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  1. Early February an Android dev revealed how his popular calendar app was suffering from 85% piracy rates. The news was echoed in dozens of headlines, but how did things turn out? TorrentFreak is informed that sales are dramatically up and piracy has been slashed by a third. Today Calendar Pro is a popular replacement calendar for Android. Several thousand voters on Google Play agree on its quality, most voting near to the fabled five stars. However, at the start of February developer Jack Underwood announced that rather than pay for his software, a huge majority are preferring to pirate it instead. The figures were substantial. According to the UK-based dev, 85% of ‘pro’ users were using his software without paying for it. While that fact might’ve caused some creators to go nuclear, Underwood remained pragmatic. He engaged his public and decided to make light of the situation by introducing some novel anti-piracy measures in his software. Rather than make it unusable, Underwood added some pirate-themed events as detailed in our earlier article. It turned out to be a great move on the PR front. News of Underwood’s approach spread quickly and dozens of news outlets covered the story giving the developer and his software plenty of exposure. Interested in the effects of this new-found fame, TF caught up with the dev to assess his mood. As it turns out Underwood was in fine form. News of massive piracy of his app published February 2nd/3rd onwards had certainly turned into a positive. Sales of his software enjoyed a significant boost, as the graph below illustrates. While reluctant to talk about money generated, Underwood did reveal the size of the increase over regular sales. Today Calender Pro sold around three times more than it usually does after the news broke, leveling to twice as many sales shortly after. However, it was the effect on Google Play’s rankings that appears to have done Underwood the biggest favor. Following news of the high piracy rates there was a five-fold increase in Play user ratings, averaging a score of 4.8. This means that Today Calendar Pro is now the highest rated calendar on the Play store. The ratings boost means that sales are now running at a steady 50% uplift, a great result all considered. Interestingly, however, the free version of the app hasn’t done quite so well. On the first day sales increased two-fold, dropping to 1.5x the day after. Unlike the ‘Pro’ version, there was no change in Play ratings and ‘sales’ are now back to the level they were before. But perhaps of most interest is how these new figures have affected piracy rates overall, which previously sat at 85%. “Over the last week pirated installs have made up 56% of the downloads,†Underwood informs TF. “Much better, but I guess we’ll see how long it lasts!†Finally, Underwood says that interest in the pirate-themed events he added to his software has resulted in lots of requests from users wanting to see them. He’s come up with the following solution. “Users can now trigger the pirate events themselves. Any event title with ‘walk the plank’ or ‘swashbuckling’ or ‘pirate’ (providing there’s no other trigger words) will cause the pirate images to be displayed,†he concludes.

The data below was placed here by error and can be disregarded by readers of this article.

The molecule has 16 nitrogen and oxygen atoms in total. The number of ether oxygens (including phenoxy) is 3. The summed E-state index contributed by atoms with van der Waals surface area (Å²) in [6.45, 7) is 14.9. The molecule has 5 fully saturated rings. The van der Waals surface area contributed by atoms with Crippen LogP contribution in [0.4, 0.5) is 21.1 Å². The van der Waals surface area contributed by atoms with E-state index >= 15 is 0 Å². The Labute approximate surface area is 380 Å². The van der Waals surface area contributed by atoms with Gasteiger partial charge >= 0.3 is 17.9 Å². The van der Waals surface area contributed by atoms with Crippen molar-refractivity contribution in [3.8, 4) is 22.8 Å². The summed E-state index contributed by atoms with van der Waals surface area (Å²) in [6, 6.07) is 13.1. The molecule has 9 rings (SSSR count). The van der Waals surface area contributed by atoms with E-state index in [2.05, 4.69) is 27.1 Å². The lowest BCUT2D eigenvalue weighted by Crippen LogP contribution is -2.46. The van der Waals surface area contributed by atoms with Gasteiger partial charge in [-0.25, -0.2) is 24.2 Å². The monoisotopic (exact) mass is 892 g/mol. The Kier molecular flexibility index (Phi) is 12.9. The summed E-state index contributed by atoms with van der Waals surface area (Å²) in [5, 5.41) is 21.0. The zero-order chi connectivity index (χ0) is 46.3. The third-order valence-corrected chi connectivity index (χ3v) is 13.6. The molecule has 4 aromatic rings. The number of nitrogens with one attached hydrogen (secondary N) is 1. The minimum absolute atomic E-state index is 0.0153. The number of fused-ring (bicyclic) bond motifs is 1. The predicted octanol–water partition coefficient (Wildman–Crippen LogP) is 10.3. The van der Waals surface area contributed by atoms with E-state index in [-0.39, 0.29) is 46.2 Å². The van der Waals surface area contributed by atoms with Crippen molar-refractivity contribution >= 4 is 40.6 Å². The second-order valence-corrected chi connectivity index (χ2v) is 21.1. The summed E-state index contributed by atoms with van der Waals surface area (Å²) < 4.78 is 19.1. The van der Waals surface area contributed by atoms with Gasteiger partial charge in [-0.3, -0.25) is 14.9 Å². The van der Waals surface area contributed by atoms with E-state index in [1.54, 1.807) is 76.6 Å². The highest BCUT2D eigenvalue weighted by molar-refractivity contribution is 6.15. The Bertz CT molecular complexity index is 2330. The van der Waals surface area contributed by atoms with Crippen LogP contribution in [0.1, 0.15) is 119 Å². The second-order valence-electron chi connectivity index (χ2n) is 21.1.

2. What happens when movie and TV show companies have sites blocked at the ISP level in the UK? A leaked report commission by the studios shows that on the one hand direct traffic to pirate sites seriously reduced. But on the other, usage of unblocked linking-only sites increased by more than 230%. unblockerDuring 2014, several key strategies emerged to lead the mainstream entertainment industries’ anti-piracy efforts. At the consumer end, so-called “strikes†programs saw errant Internet subscribers receive warning notices in an effort to correct their behaviors. Then, on top of sending millions of DMCA-style takedown notices to sites and search engines, entertainment companies went to court in several regions to have domains blocked at the ISP level. The UK was hit particularly hard and now dozens of sites are inaccessible via regular means. But the big question remains – is this an effective way to reduce piracy? Earlier this year the movie studios decided to find out by hiring a company called Incopro to conduct a study. The report has never been made public but TorrentFreak has now obtained a copy. The report, titled ‘Site Blocking Efficacy Study United Kingdom’ is dated September 30, 2014 and focuses on the top 250 “open access†websites involved in the unauthorized distribution of film and television content. Dedicated music sites were not included. Overall the 26 page report, which relies heavily on Alexa data, found that blocking had resulted in targeted sites losing an average 73.2% of their direct traffic. And, when compared to the global control, usage of pirate sites had declined over time. The report breaks sites down into three categories – linking only sites (the majority of sites in the top 250), public P2P portals and hosting. Three sites were identified as the most popular among UK users in August 2014 – (link), (link) and (host), with the former maintaining the number one position for the previous six months. And despite being blocked in March 2013 and taking a large hit in direct traffic, KickassTorrents maintained its place in the top 10. In all cases, direct traffic to ‘pirate’ sites plummeted when ISPs implemented court-ordered blockades. The chart below shows the effect of a 2013 blocking order against BitSnoop, TorrentReactor, TorrentHound, Torrent Downloads, Monova, Filestube, Filecrop, 1337x, Torrentz, TorrentCrazy and ExtraTorrent. However, while direct traffic to ‘pirate’ sites diminishes following blocking actions, Incopro found that a particular kind of site in the top 250 actually does better over time. So-called “linking only†sites (i.e not a P2P portal or hosting site) enjoy significant boosts, as shown in the chart below. “Linking Only sites have shown a growth in usage over time, indicating that these sites increase in usage and can take the place of those that are blocked if they are allowed to grow over time,†the company warns. “In summary, where there are sustained periods of blocking, usage levels are driven downwards across all site categories. Linking Only sites are the fastest growing category and should be considered as blocking targets over a sustained period to curtail their growth.†Circumvention techniques While the Alexa data relied on by Incopro relates to direct traffic to sites, the big unknown is how many people continue to visit blocked sites using circumvention tools such as VPNs and proxy services. In its report, Incopro highlights three different types 1. Dedicated sites offering access or a mirror of a blocked site 2. Sites offering access to more than one blocked site (i.e 3. VPNs or proxy services offering access to any site Immediately there is a problem for anyone looking to measure traffic to sites when the above methods are used. While option 1 is relatively easy to measure, options 2 and 3 present significant technical issues. For these reasons, Incopro measured only option 1. Nevertheless, as the chart below shows, use of dedicated proxies accounts for more than half of blocked “pirate†site traffic. Conclusion In summing up, Incopro found that when a website and all of its domains and dedicated proxies are blocked by court order (and updated quickly), “there is a significant impact in reducing infringement by the sites themselves and a reduction in the overall infringement undertaken by the most popular websites in the UK.†But to really get to the heart of the problem requires a much deeper analysis and the answer to a question that sits way outside the scope of the report. Does site blocking really put more money into the pockets of the entertainment industries? ——————————————————————————— Top 250 leading “pirate†movie/TV sites (dedicated music sites excluded)